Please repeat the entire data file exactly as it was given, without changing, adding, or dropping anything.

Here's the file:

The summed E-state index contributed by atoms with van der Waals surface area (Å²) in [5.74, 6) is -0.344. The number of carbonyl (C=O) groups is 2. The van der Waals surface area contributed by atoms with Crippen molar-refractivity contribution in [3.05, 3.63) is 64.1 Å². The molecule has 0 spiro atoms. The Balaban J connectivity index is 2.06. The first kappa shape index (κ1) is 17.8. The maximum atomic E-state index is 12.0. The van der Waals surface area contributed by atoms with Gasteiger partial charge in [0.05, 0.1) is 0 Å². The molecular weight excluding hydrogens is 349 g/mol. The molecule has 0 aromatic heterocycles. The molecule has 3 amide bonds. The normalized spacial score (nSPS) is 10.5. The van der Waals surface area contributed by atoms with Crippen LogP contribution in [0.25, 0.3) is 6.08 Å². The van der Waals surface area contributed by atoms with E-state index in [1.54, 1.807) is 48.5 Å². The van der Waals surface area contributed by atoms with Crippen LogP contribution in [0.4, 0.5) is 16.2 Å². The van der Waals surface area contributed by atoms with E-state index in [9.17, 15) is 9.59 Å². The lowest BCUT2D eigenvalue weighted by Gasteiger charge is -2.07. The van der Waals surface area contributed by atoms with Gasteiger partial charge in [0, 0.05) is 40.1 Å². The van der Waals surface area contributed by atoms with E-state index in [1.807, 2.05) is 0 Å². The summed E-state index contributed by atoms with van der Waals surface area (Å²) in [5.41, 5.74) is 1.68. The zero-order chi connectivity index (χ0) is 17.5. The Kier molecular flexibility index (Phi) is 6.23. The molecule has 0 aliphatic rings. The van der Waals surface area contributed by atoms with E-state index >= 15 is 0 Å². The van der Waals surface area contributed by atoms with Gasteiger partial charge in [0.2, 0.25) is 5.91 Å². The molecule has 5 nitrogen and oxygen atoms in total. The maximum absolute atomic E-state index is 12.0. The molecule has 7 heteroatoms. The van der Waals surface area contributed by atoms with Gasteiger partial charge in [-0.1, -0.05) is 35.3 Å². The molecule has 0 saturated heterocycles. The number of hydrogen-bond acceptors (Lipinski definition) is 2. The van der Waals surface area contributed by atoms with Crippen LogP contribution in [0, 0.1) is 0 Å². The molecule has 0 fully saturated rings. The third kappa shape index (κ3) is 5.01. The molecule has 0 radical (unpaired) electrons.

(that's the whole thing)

The summed E-state index contributed by atoms with van der Waals surface area (Å²) in [5.74, 6) is -0.344. The number of carbonyl (C=O) groups is 2. The van der Waals surface area contributed by atoms with Crippen molar-refractivity contribution in [3.05, 3.63) is 64.1 Å². The molecule has 0 spiro atoms. The Balaban J connectivity index is 2.06. The first kappa shape index (κ1) is 17.8. The maximum atomic E-state index is 12.0. The van der Waals surface area contributed by atoms with Gasteiger partial charge in [0.05, 0.1) is 0 Å². The molecular weight excluding hydrogens is 349 g/mol. The molecule has 0 aromatic heterocycles. The molecule has 3 amide bonds. The normalized spacial score (nSPS) is 10.5. The van der Waals surface area contributed by atoms with Crippen LogP contribution in [0.25, 0.3) is 6.08 Å². The van der Waals surface area contributed by atoms with E-state index in [1.54, 1.807) is 48.5 Å². The van der Waals surface area contributed by atoms with Crippen LogP contribution in [0.4, 0.5) is 16.2 Å². The van der Waals surface area contributed by atoms with E-state index in [9.17, 15) is 9.59 Å². The lowest BCUT2D eigenvalue weighted by Gasteiger charge is -2.07. The van der Waals surface area contributed by atoms with Gasteiger partial charge in [0, 0.05) is 40.1 Å². The van der Waals surface area contributed by atoms with E-state index in [1.807, 2.05) is 0 Å². The summed E-state index contributed by atoms with van der Waals surface area (Å²) in [5.41, 5.74) is 1.68. The zero-order chi connectivity index (χ0) is 17.5. The Kier molecular flexibility index (Phi) is 6.23. The molecule has 0 aliphatic rings. The van der Waals surface area contributed by atoms with E-state index >= 15 is 0 Å². The van der Waals surface area contributed by atoms with Gasteiger partial charge in [0.2, 0.25) is 5.91 Å². The molecule has 5 nitrogen and oxygen atoms in total. The maximum absolute atomic E-state index is 12.0. The molecule has 7 heteroatoms. The van der Waals surface area contributed by atoms with Gasteiger partial charge in [-0.1, -0.05) is 35.3 Å². The molecule has 0 saturated heterocycles. The number of hydrogen-bond acceptors (Lipinski definition) is 2. The van der Waals surface area contributed by atoms with Crippen LogP contribution in [0, 0.1) is 0 Å². The molecule has 0 fully saturated rings. The third kappa shape index (κ3) is 5.01. The molecule has 0 radical (unpaired) electrons.